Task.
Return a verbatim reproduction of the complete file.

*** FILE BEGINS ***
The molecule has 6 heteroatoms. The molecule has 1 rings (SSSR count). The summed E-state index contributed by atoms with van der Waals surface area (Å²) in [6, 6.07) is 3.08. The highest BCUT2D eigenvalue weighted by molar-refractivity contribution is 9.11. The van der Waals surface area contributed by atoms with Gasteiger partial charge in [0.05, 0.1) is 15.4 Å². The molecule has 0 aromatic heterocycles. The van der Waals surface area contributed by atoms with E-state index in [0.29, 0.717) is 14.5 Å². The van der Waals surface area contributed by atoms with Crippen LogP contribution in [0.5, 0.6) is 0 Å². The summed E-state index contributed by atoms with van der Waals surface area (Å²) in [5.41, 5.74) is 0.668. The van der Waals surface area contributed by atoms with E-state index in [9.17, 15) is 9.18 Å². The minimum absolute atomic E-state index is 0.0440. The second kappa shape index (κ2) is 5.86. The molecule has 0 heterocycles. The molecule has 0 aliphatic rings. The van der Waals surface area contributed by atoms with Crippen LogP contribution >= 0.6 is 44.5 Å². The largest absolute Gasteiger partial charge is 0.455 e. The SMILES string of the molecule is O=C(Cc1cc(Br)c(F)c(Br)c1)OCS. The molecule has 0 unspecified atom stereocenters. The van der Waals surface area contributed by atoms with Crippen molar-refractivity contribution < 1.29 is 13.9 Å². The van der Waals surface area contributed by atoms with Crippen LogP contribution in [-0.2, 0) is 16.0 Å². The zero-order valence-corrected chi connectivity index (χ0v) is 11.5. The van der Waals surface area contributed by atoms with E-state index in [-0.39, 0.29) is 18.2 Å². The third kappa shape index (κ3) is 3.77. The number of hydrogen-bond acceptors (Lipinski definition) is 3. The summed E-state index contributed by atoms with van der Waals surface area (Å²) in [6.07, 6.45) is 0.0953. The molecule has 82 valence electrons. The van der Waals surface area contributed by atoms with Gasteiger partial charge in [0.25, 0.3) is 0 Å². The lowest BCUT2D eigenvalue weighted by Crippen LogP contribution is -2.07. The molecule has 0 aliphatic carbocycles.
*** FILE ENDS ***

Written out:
The molecule has 6 heteroatoms. The molecule has 1 rings (SSSR count). The summed E-state index contributed by atoms with van der Waals surface area (Å²) in [6, 6.07) is 3.08. The highest BCUT2D eigenvalue weighted by molar-refractivity contribution is 9.11. The van der Waals surface area contributed by atoms with Gasteiger partial charge in [0.05, 0.1) is 15.4 Å². The molecule has 0 aromatic heterocycles. The van der Waals surface area contributed by atoms with E-state index in [0.29, 0.717) is 14.5 Å². The van der Waals surface area contributed by atoms with Crippen LogP contribution in [0.5, 0.6) is 0 Å². The summed E-state index contributed by atoms with van der Waals surface area (Å²) in [5.41, 5.74) is 0.668. The van der Waals surface area contributed by atoms with E-state index in [9.17, 15) is 9.18 Å². The minimum absolute atomic E-state index is 0.0440. The second kappa shape index (κ2) is 5.86. The molecule has 0 heterocycles. The molecule has 0 aliphatic rings. The van der Waals surface area contributed by atoms with Crippen LogP contribution >= 0.6 is 44.5 Å². The largest absolute Gasteiger partial charge is 0.455 e. The SMILES string of the molecule is O=C(Cc1cc(Br)c(F)c(Br)c1)OCS. The molecule has 0 unspecified atom stereocenters. The van der Waals surface area contributed by atoms with Crippen molar-refractivity contribution < 1.29 is 13.9 Å². The van der Waals surface area contributed by atoms with Crippen LogP contribution in [-0.2, 0) is 16.0 Å². The zero-order valence-corrected chi connectivity index (χ0v) is 11.5. The van der Waals surface area contributed by atoms with E-state index in [-0.39, 0.29) is 18.2 Å². The third kappa shape index (κ3) is 3.77. The number of hydrogen-bond acceptors (Lipinski definition) is 3. The summed E-state index contributed by atoms with van der Waals surface area (Å²) in [6.07, 6.45) is 0.0953. The molecule has 82 valence electrons. The van der Waals surface area contributed by atoms with Gasteiger partial charge in [0.25, 0.3) is 0 Å². The lowest BCUT2D eigenvalue weighted by Crippen LogP contribution is -2.07. The molecule has 0 aliphatic carbocycles.